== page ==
Okinawan cuisine is big on pork, including tebichi (pigs' feet), simmered for hours in soy sauce and sake to make it soft and glutinous, and rafute, pork belly simmered in fish broth and awamori liquor. Other favorites include Okinawa soba, made with white flour instead of the mainland's usual buckwheat; and dishes made with goya (bittermelon), like stir-fried goya champuru containing tofu, pork, egg, and other ingredients. Champuru means to "mix together" in Okinawan dialect, with the ultimate example being taco rice, an adaptation of Mexican tacos (introduced by Americans stationed here) served with rice instead of tortillas. Kyutei cuisine, blending Chinese and Okinawan flavors and ingredients, originated with the Ryukyuan royal court.
Pair it with the local Orion Beer or awamori, Japan's oldest distilled liquor, introduced to the Ryukyu Kingdom from Siam (present-day Thailand) in the early 15th century and made with Thai rice. By the way, Okinawan food and drink must be healthy -- Okinawans live longer than those anywhere else in the world.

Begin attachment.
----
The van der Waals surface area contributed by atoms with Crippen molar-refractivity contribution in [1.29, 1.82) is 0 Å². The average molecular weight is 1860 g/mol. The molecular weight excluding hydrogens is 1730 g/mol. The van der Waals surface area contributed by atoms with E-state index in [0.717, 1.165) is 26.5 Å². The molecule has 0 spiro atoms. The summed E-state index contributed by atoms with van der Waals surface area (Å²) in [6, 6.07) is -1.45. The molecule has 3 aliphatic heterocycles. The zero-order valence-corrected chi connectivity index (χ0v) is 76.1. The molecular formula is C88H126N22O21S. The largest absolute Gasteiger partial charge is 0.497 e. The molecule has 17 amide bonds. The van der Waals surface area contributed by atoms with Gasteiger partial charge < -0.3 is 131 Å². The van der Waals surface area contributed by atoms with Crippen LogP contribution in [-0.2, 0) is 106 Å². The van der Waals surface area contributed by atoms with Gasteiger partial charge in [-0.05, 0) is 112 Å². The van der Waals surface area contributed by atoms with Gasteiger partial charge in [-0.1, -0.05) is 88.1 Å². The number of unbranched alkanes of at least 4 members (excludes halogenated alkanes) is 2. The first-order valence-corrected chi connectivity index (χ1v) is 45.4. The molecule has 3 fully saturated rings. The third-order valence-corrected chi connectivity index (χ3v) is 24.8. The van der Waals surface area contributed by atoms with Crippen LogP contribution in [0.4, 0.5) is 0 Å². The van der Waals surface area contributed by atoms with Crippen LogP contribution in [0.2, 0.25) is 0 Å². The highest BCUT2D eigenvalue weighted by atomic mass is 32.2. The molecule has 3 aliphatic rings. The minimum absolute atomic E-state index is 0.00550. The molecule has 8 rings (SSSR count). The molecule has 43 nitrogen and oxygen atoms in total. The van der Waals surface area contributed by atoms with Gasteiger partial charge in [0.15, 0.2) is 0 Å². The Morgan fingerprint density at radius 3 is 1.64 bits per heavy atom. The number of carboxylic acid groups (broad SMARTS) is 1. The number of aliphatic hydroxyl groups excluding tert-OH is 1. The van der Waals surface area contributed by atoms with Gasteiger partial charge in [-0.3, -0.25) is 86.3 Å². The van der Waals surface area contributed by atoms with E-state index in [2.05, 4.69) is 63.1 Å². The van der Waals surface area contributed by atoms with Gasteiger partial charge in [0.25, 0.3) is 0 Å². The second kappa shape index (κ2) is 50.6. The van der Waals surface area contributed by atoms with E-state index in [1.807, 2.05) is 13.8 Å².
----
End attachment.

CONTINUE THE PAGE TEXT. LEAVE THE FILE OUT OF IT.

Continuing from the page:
Good bets include Makishi Public Market, where food vendors sell local specialties on the second floor, and Ino Ocean View Restaurant in the Okinawa Churaumi Aquarium (tel. 098/48-2745), offering a buffet of Okinawan specialties daily 11:30am to 3pm for ¥1,260, along with panoramic views.
Note: This information was accurate when it was published, but can change without notice. Please be sure to confirm all rates and details directly with the companies in question before planning your trip.